From the U.S.’ foundation when slavery was a hot debate to the 1960s when African-Americans fought for the equal opportunity they were supposed to have already been granted, racial equality has been an issue in America.
Starting in 1961, the federal government has been trying to correct past inequalities through affirmative action policies that mandate racial diversity into workplaces and schools.
Affirmative action has been a center of controversy for most of its existence.
Proponents say the policies make up for social and economic inequalities that reach back to slavery while detractors say the policies essentially fight fire with fire by forcing schools and employers to discriminate against a different race instead of ending discrimination altogether.
In some cases, affirmative action can lead to minority persons getting jobs or school seats over more qualified Caucasians. One undergraduate, for instance, is suing the University of Texas at Austin over not being admitted in 2008. The plaintiff graduated high school with a 3.59 GPA and scored an 1180 on her SATs. She is white and believes her chances were hurt because of her race. The case is currently before the Supreme Court.
Fifty years after the civil rights movement and 150 years after slavery was ended, aren’t we past all this? No one is naive enough to think racism is gone entirely, but is it still at a level that the federal government has to try and mandate it out of existence?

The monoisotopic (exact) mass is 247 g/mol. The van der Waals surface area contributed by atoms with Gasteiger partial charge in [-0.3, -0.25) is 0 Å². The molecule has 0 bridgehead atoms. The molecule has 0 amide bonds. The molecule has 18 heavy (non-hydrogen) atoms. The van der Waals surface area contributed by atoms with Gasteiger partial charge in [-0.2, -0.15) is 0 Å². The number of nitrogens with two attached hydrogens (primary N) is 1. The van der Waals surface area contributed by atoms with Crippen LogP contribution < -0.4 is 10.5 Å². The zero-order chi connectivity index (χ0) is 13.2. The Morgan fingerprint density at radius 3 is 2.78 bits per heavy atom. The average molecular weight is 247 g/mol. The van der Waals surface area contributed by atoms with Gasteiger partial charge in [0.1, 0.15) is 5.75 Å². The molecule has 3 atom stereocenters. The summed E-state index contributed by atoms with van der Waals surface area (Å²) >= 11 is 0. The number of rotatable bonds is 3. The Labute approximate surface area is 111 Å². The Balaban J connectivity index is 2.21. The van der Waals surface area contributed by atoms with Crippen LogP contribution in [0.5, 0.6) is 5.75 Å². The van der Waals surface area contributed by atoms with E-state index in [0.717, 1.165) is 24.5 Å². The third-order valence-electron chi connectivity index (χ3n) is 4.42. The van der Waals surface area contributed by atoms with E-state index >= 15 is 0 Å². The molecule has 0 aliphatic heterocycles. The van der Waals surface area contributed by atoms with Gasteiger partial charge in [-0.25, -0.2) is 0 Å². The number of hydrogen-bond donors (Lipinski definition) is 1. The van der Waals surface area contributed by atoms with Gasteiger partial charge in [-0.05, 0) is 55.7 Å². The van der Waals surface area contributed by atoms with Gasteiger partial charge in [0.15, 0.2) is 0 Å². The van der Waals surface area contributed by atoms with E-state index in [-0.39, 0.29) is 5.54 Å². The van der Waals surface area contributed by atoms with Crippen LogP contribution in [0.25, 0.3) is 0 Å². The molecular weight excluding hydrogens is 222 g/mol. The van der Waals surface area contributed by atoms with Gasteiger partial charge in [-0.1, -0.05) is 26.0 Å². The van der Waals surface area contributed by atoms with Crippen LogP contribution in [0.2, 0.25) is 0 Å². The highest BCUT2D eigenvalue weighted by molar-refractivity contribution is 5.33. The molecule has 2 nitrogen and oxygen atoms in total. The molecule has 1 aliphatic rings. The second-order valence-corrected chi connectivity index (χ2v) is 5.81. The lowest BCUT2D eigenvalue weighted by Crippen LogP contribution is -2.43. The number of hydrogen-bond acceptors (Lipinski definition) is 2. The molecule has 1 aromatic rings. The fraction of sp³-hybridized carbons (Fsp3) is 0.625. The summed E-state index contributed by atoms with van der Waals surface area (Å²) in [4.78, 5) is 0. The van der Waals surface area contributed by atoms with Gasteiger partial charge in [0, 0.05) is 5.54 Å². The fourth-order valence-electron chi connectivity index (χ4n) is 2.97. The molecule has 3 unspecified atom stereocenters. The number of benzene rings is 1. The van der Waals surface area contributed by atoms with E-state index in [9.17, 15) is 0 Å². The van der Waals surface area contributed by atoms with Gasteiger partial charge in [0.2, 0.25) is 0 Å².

According to a 2009 Census report, 28 percent of Americans above 25 had a bachelor’s degree, but if that pool is narrowed to African-Americans and Hispanics, the number drops to 17 and 13 percent, respectively. In October, according to the Labor Department, unemployment rates were 7 percent for whites, 14.3 percent for blacks and 10 percent for Hispanics.
Fifty years after affirmative action was implemented, America still has inequality.
Race-based policies, like TCC’s new minority mentorship program, are still necessary because, according to TCC administrators, half of African-American and Hispanic students drop out after their first semester.
Knowing the college is paying special attention to minorities is annoying to some people, but the district had to do something. It would be even more annoying if the college broadened the mentorship program to demographics that aren’t struggling.
Affirmative action hasn’t led to total equality, and at this point, it probably isn’t going to.
The government would help a lot more by making it easier to break the poverty cycle by allowing poor children of any ethnicity to get a better education and win those school and work slots on even terms.
Those are long-term projects. In the interim, nobody can say TCC is wrong to try and help minorities a little sooner.